“How does your animal know it’s time to eat? Khakis and keys.” This was a statement at a roundtable discussion on honest signals at a conference I attended. That means many times our physical presence in the room signals to the animal that food is on the way. The dishonesty comes in when khakis and keys means “I forgot my sweatshirt in that area”, or “I need to come in to your holding to grab my water bottle.” At those times our khakis and keys become a dishonest (yet unintended) signal that can result in frustration, aggression, and even be a trigger of stereotypic behavior.
An antecedent is anything that happens before the behavior occurs. These antecedents can be intentional cues we give our animal, as well as many other unintentional ones. Think of it as a picture the animal see before doing any given behavior. The antecedents are everything that is occurring in that picture. Our job is to ensure the animal can decipher which things in the picture are important to pay attention to.
Let’s work through an example. First, you are shifting an animal for cleaning. The actual behavior is the animal moving through the door so you are able to close it behind them and secure that area. The first step is for you to enter the area, then check locks and secure the area you will be shifting to.
Is your animal up and active yet? Is he or she fixed on you watching for anything?
Next you get your cleaning supplies prepared and set them in front of the area you’re cleaning. Now you get our your food bin and your bait pouch so you’re prepared to reward them when they move to the new location.
How about now? Surely your animal is up and active and waiting by the door?
It’s time to unlock the lock and give the cue to shift. Does the animal go through the door even in absence of the cue? If so, you likely have a few accidental antecedents at play.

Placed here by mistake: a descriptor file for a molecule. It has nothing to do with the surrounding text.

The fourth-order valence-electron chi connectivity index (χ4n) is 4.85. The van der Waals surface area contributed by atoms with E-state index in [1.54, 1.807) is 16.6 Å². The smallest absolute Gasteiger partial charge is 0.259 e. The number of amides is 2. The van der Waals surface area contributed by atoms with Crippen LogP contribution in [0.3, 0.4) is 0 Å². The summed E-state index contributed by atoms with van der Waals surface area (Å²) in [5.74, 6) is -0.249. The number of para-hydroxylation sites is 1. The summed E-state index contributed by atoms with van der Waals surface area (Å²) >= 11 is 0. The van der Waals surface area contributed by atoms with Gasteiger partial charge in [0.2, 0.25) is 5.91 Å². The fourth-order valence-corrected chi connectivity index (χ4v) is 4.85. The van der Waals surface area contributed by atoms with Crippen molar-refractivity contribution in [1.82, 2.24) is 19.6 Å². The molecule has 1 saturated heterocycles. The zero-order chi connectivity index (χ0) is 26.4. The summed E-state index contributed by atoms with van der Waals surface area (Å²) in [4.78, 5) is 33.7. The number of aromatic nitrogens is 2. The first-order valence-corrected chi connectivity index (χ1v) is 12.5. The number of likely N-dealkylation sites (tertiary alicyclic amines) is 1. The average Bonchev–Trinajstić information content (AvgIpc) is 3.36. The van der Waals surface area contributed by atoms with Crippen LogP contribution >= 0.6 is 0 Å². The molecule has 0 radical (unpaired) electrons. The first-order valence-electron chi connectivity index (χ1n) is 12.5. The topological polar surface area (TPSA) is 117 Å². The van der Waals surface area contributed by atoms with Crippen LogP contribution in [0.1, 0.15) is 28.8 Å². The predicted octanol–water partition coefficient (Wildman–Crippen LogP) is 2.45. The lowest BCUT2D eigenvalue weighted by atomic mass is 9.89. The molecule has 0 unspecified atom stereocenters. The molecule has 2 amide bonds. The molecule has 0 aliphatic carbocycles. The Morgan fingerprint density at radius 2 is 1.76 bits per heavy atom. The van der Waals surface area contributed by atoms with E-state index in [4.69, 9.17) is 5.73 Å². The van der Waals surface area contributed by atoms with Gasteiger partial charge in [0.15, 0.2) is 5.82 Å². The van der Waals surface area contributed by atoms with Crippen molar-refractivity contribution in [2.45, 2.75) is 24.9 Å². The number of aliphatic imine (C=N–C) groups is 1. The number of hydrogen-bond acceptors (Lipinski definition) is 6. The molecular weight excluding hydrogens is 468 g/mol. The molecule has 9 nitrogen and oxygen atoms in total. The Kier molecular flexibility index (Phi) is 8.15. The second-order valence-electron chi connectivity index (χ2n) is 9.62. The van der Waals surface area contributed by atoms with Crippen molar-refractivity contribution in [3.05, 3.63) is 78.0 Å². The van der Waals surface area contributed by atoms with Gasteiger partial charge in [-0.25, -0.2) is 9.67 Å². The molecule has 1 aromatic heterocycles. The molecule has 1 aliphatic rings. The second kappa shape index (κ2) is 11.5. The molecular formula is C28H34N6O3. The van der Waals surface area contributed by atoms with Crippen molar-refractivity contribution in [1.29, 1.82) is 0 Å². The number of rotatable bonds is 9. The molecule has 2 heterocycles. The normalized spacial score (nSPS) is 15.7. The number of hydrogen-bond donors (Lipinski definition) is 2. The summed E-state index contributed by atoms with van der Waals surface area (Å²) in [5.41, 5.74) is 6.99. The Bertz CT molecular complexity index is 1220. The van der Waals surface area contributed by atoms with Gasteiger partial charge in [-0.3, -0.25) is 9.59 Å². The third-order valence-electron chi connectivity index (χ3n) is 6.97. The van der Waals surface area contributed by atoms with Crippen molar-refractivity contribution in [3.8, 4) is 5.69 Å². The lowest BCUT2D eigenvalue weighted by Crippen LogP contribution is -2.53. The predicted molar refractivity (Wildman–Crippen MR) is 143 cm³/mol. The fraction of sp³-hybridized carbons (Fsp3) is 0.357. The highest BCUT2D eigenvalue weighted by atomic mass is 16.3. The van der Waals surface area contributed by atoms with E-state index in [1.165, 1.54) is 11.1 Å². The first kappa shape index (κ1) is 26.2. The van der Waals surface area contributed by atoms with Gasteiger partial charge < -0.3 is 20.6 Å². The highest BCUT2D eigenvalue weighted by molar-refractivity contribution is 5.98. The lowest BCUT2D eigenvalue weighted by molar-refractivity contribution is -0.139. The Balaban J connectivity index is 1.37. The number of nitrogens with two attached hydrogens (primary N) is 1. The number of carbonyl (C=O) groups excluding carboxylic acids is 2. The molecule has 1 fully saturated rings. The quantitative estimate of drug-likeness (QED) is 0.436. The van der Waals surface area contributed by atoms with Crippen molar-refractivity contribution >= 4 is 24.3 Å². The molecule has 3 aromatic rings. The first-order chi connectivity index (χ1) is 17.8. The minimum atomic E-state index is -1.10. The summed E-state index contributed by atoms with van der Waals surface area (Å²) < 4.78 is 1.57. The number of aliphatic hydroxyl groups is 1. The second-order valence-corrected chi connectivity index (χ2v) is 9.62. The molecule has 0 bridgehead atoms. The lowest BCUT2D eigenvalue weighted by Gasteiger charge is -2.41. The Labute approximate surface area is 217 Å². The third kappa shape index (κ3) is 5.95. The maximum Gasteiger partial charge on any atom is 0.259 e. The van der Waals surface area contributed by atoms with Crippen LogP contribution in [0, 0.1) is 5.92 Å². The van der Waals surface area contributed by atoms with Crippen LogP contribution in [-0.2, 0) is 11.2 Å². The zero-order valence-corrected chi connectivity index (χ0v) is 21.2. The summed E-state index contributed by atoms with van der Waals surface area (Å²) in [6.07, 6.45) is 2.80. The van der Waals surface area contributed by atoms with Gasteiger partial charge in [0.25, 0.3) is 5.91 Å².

Now it’s time to decide what cue (antecedent) you want to use and work to counter condition the others so they no longer initiate behavior.
In this case we want the cue “shift” to be the antecedent that signals to the animal that it should shift through the gate. Let’s pretend that our animal was up and active waiting at the door when we got our food out of the fridge. In order to counter condition the opening of the fridge, we could ensure that we do sessions that aren’t shifting related so retrieving the food from the fridge doesn’t always mean shifting. Or we could get our food out and reinforce the animal for moving away from the door. Another option is to have food in a bait pouch when we walk in and reinforce the animal before it get up.
What if our animal moves through the door regardless of the presence of the cue. We could work on a station behavior and reinforce the animal for staying at station even if the door is opened. Or we could reinforce the animal for doing anything other than moving through the door when it’s opened. The possibilities from problem solving are endless!
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